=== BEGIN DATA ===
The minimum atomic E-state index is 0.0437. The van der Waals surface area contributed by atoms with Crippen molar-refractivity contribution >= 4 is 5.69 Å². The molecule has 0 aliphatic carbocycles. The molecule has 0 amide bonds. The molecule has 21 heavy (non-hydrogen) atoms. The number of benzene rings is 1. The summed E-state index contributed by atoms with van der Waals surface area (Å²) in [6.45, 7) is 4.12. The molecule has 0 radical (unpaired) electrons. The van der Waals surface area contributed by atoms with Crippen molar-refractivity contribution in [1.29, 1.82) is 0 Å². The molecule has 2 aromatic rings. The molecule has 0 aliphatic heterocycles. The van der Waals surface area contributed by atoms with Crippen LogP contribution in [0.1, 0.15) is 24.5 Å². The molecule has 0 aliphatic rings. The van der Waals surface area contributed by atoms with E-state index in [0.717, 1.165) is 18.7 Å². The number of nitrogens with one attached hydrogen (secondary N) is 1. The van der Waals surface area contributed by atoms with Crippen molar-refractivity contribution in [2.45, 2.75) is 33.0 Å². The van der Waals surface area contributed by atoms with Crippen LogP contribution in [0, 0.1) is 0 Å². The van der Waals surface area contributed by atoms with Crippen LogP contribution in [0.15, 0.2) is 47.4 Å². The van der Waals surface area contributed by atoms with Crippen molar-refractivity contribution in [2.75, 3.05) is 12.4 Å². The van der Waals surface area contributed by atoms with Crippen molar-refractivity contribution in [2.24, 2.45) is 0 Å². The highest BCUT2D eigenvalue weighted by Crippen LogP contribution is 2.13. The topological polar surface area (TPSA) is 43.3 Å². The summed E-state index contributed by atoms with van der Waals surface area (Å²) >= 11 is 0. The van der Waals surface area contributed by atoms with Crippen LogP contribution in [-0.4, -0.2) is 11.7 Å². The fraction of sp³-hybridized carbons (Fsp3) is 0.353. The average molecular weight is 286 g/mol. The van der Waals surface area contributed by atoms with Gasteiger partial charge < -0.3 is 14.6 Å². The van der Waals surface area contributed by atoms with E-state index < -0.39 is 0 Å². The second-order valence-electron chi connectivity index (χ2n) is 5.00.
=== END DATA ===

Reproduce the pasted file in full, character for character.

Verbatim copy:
The minimum atomic E-state index is 0.0437. The van der Waals surface area contributed by atoms with Crippen molar-refractivity contribution >= 4 is 5.69 Å². The molecule has 0 aliphatic carbocycles. The molecule has 0 amide bonds. The molecule has 21 heavy (non-hydrogen) atoms. The number of benzene rings is 1. The summed E-state index contributed by atoms with van der Waals surface area (Å²) in [6.45, 7) is 4.12. The molecule has 0 radical (unpaired) electrons. The van der Waals surface area contributed by atoms with Crippen molar-refractivity contribution in [1.29, 1.82) is 0 Å². The molecule has 2 aromatic rings. The molecule has 0 aliphatic heterocycles. The van der Waals surface area contributed by atoms with Crippen LogP contribution in [0.1, 0.15) is 24.5 Å². The molecule has 0 aliphatic rings. The van der Waals surface area contributed by atoms with E-state index in [0.717, 1.165) is 18.7 Å². The number of nitrogens with one attached hydrogen (secondary N) is 1. The van der Waals surface area contributed by atoms with Crippen molar-refractivity contribution in [2.45, 2.75) is 33.0 Å². The van der Waals surface area contributed by atoms with Crippen LogP contribution in [0, 0.1) is 0 Å². The van der Waals surface area contributed by atoms with Crippen LogP contribution in [0.15, 0.2) is 47.4 Å². The van der Waals surface area contributed by atoms with Crippen molar-refractivity contribution in [2.75, 3.05) is 12.4 Å². The van der Waals surface area contributed by atoms with Crippen molar-refractivity contribution in [2.24, 2.45) is 0 Å². The highest BCUT2D eigenvalue weighted by Crippen LogP contribution is 2.13. The topological polar surface area (TPSA) is 43.3 Å². The summed E-state index contributed by atoms with van der Waals surface area (Å²) >= 11 is 0. The van der Waals surface area contributed by atoms with Crippen LogP contribution in [-0.4, -0.2) is 11.7 Å². The fraction of sp³-hybridized carbons (Fsp3) is 0.353. The average molecular weight is 286 g/mol. The van der Waals surface area contributed by atoms with Gasteiger partial charge < -0.3 is 14.6 Å². The van der Waals surface area contributed by atoms with E-state index < -0.39 is 0 Å². The second-order valence-electron chi connectivity index (χ2n) is 5.00.